The Highland Water Tower was listed in the National Register of Historic Places in 2007 for its local significance in the area of community planning and development. Highland’s water tower was representative of an important period in the growth and development of the town. Having lost many buildings to fire in the late 1800s and early 1900s, community leaders sought improved infrastructure to avoid future fire-related disasters and to accommodate and encourage new development. Similar water towers sprouted across the country as rural and urban communities planned and developed consistent water supplies to fight fires and improve health through clean water. The Highland Water Tower was constructed in 1913-1914 and featured a steel tank that held 50,000 gallons of water and was elevated on four steel support posts that were 100 feet tall. The Highland Water Tower was dismantled on June 24, 2015. The loss of the resource negatively affects its historic integrity, and the Kansas State Historic Preservation Office requests the property be removed from the National Register of Historic Places. - NRHP Removal Request (October 2015)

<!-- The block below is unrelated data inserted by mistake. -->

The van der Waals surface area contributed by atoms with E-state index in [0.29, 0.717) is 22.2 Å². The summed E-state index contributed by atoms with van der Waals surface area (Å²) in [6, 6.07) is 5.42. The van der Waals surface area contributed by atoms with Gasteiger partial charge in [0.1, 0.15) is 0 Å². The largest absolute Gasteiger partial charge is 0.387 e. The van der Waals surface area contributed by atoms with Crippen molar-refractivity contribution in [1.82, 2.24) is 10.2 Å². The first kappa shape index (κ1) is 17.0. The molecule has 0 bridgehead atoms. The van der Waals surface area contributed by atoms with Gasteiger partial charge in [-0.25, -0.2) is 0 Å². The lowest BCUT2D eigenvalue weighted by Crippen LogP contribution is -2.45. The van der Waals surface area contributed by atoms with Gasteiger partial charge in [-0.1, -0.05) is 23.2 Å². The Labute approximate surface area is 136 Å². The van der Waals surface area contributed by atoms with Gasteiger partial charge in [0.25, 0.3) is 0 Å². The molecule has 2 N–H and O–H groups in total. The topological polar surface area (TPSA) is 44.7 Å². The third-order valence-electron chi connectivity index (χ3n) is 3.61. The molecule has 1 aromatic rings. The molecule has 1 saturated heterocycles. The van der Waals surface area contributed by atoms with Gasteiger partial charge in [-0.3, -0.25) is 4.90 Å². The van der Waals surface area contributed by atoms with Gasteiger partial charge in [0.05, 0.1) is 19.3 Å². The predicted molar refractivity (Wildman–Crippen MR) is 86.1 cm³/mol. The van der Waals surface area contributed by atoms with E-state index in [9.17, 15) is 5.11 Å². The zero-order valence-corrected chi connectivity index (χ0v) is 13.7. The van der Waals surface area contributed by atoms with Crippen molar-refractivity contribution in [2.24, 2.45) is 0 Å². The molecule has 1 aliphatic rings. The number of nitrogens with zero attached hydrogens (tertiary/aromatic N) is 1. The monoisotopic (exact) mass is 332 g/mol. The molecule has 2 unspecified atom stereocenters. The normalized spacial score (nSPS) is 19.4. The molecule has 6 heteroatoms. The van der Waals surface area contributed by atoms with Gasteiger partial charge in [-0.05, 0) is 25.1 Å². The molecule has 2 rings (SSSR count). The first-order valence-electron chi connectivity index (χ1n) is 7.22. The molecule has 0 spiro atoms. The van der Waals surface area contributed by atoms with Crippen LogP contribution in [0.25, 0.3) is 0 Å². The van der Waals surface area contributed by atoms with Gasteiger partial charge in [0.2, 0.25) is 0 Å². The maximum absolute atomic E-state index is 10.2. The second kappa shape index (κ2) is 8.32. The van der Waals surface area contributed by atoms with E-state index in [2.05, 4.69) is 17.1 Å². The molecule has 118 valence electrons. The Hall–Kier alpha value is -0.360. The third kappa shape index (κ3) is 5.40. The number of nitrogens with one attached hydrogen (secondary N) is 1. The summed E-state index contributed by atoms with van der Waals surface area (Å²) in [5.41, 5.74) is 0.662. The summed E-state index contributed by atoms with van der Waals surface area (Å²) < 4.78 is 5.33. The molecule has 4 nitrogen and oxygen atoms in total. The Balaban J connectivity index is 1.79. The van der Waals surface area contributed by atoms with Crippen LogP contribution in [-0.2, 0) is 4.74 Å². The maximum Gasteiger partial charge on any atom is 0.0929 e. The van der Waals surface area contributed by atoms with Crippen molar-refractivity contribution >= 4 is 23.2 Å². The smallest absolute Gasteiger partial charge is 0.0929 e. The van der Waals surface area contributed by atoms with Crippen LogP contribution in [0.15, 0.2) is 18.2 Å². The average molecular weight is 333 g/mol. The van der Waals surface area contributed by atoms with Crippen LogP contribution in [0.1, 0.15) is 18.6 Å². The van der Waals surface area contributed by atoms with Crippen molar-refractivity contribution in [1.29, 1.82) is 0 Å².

Removed from the National Register of Historic Places on 12/29/2015.
March 7, 2016: Updated by Michael Miller: Updated "NRHP Status" and Added "Description"
July 7, 2015: New photos from Bill Eichelberger
July 6, 2015: Updated by Michael Miller: Added "GPS Coordinates" & "Street View" and Updated "Status"
Michael Miller - michael_a_miller [at] yahoo [dot] com